Tuesday, August 21, 2007

Drôle over

Why in the hell did Catherine Breillat make Sex Is Comedy? (I figured, what with 2 Days in Paris in theaters, I would reassess another French filmmaker's vanity project last night.) Now I adore Catherine Breillat. She is certainly one of my favorite thinkers - favorite female filmmaker for certain. Breillat became famous in France in 1969 when, at 16, she published her first novel "L'Homme Facile" (then strangely translated into "A Man for the Asking"). It was subsequently banned to any reader under the age of 18. Her first filmic endeavor 7 years later, Une Vraie Jeune Fille (A Real Young Girl), met a similar fate when it was banned outright for the remainder of the century.

Never relenting in either arena (though filmmaking was mostly limited to screenwriting throughout the 80's), Breillat has garnered a good deal of dubious street cred in her native France. Her name elsewhere (unless followed with "the director of Romance") is far from household. Sex Is Comedy goes above and beyond an earned entitlement as French provocateur, assuming that the on set goingson of a Breillat film are fascinating enough warrant a feature from. This is Breillat making a film about Breillat making a film. Now as an ardent admirer of this staunch character, it's something that I have no problem sitting through. But as an average filmgoer, not clued in or fanned out to Breillat's ouvre, the film's riding purpose may be a bit lite. Funny that it should be lite considering Breillat's films are almost always endowed with a wickedly analytical fatalism. But here, not much goes on but the musing on why it is actors have a difficult time shooting sex scenes. Of course, the view could certainly pan out to include our views on sexuality as a people, but so honed is Breillat's trademark tyranny that the absurdity of the situation is paramount to its greater implications.

Which is not to say the film is a chore. Breillat (assuredly at times verbatim) makes her Jeanne spout terse condemnations and (half-heartedly) rampant self-criticisms. Jeanne is played by Anne Parillaud (La Femme Nikita), who does resemble Breillat in her intensity, though is far more physically ideal than the then 54 year old filmmaker. It's all about Jeanne, really. She has interactions with her stars: the vain and incredulous Grégoire Colin who refuses to remove his socks in one scene "parce que je suis un fetishist;" the icy Roxane Mesquida (revisiting her year prior sex scene from Breillat's Fat Girl), an actrice who realizes what her male counterpart does not: her function in this system. Actors are whores. Breillat makes that quite clear. Jeanne's close relationship with her PA, Leo, is one of vanity. In her constant assault of sharply honed dialogue, never does she speak to him. He is a mirror for Jeanne's ideas (she frequently looks through him) and, a body to use in the choreography of the key scenes of intimacy. The power struggle of the female director guiding the subservient male PA is certainly not lost on Breillat.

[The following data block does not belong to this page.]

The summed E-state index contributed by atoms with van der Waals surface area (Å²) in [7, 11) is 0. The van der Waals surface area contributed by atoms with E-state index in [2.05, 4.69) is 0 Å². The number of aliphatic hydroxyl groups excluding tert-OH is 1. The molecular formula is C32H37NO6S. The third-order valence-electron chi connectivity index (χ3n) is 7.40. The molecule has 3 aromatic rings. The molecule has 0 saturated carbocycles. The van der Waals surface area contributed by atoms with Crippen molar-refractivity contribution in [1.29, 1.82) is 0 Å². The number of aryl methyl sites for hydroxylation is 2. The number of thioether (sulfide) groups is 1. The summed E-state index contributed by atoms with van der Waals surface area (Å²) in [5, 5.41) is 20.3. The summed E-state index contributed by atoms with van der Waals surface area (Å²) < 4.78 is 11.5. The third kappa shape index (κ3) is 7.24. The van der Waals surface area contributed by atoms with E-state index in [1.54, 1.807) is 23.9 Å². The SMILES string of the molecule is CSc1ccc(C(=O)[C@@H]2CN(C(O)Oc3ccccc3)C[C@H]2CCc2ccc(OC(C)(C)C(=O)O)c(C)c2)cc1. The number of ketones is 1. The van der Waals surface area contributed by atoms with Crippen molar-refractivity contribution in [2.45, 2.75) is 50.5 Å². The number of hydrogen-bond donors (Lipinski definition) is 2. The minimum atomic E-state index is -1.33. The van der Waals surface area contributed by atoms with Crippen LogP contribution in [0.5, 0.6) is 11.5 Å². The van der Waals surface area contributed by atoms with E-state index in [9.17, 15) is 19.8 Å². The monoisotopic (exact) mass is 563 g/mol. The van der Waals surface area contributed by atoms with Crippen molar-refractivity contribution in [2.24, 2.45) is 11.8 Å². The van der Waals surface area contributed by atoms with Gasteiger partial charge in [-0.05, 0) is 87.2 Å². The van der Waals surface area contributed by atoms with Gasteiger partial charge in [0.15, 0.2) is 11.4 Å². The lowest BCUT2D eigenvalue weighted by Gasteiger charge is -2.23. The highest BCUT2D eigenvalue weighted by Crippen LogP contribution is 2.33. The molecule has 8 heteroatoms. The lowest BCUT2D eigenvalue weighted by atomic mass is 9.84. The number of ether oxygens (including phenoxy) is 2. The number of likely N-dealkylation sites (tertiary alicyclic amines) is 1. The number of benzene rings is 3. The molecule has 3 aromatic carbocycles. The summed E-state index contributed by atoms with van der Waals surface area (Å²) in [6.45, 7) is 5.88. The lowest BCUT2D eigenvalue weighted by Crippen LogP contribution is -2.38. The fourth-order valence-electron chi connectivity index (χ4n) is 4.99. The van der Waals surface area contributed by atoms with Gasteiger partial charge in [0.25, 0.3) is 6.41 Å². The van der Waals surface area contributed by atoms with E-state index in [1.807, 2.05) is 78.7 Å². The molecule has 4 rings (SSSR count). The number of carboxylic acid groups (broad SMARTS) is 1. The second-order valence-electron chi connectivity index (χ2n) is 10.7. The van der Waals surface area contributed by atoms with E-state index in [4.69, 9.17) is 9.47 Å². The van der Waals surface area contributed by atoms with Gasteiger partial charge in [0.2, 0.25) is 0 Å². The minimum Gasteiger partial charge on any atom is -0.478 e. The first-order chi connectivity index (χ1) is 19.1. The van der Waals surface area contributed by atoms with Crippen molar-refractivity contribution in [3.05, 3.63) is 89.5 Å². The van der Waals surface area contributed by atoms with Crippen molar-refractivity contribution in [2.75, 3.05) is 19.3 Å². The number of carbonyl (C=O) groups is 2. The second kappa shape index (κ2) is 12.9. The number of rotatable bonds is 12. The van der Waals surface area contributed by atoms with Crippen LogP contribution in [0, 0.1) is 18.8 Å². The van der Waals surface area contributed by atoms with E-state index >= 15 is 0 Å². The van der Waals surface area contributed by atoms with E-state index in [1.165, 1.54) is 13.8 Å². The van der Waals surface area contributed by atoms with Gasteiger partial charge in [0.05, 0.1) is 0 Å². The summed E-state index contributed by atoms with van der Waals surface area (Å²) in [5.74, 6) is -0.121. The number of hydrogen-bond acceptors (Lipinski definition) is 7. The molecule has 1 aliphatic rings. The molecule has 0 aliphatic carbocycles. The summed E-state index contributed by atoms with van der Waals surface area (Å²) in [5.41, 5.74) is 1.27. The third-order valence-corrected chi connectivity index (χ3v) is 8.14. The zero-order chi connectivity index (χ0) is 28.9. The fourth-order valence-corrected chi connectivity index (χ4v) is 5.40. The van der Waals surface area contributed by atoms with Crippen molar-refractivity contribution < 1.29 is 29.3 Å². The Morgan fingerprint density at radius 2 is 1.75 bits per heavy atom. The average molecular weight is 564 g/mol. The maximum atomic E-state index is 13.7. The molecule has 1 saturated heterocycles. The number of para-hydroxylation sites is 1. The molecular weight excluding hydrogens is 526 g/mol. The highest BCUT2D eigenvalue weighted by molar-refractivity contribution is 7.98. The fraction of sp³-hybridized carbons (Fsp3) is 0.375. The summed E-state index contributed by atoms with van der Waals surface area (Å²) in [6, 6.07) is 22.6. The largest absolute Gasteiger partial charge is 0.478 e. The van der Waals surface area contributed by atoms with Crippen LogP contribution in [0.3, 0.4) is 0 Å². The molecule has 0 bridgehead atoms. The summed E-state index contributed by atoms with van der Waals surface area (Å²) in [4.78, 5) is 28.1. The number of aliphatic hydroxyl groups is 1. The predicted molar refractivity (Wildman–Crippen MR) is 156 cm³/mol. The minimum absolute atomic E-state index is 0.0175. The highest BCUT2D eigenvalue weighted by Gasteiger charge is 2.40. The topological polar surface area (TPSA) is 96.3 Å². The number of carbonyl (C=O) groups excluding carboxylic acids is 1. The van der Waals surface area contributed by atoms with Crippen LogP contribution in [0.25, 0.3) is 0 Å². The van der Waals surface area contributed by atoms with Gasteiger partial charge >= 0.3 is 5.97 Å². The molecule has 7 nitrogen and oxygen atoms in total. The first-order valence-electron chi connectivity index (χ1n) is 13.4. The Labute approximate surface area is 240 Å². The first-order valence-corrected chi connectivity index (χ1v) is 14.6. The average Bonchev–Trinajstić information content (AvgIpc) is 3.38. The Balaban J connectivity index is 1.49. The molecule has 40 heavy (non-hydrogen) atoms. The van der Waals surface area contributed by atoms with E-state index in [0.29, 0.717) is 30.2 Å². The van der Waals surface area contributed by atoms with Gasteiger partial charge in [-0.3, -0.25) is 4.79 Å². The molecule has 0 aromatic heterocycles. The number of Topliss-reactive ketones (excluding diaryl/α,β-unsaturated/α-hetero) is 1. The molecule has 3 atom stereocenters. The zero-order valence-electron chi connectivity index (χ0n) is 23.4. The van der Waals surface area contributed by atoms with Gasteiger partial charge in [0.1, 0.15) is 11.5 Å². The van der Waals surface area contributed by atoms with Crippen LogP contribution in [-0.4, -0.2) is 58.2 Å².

But an overall sense of purpose is. Surely following Fat Girl's weight with a slighter, livelier work, the film is essentially a gesture. Breillat has certainly earned the right to state her intentions and highlight some trappings, but universality has never been one of Breillat's stronger traits. Her heavier films alienate people because of their graphic scenes and analytical pomposity. This alienates because, without an investment in her other works, is both a trifle and yet too specific.

Expect a return to form when (if) Breillat's newest offering, Une Vieille Maîtresse (And Old Mistress) hits theaters stateside. And pray for a return to health, as Breillat suffered a brain hemorrhage which paralyzed part of her body before the filming of Maîtresse. She's mobile now, and like Jeanne, she walks about with a befitting cane.


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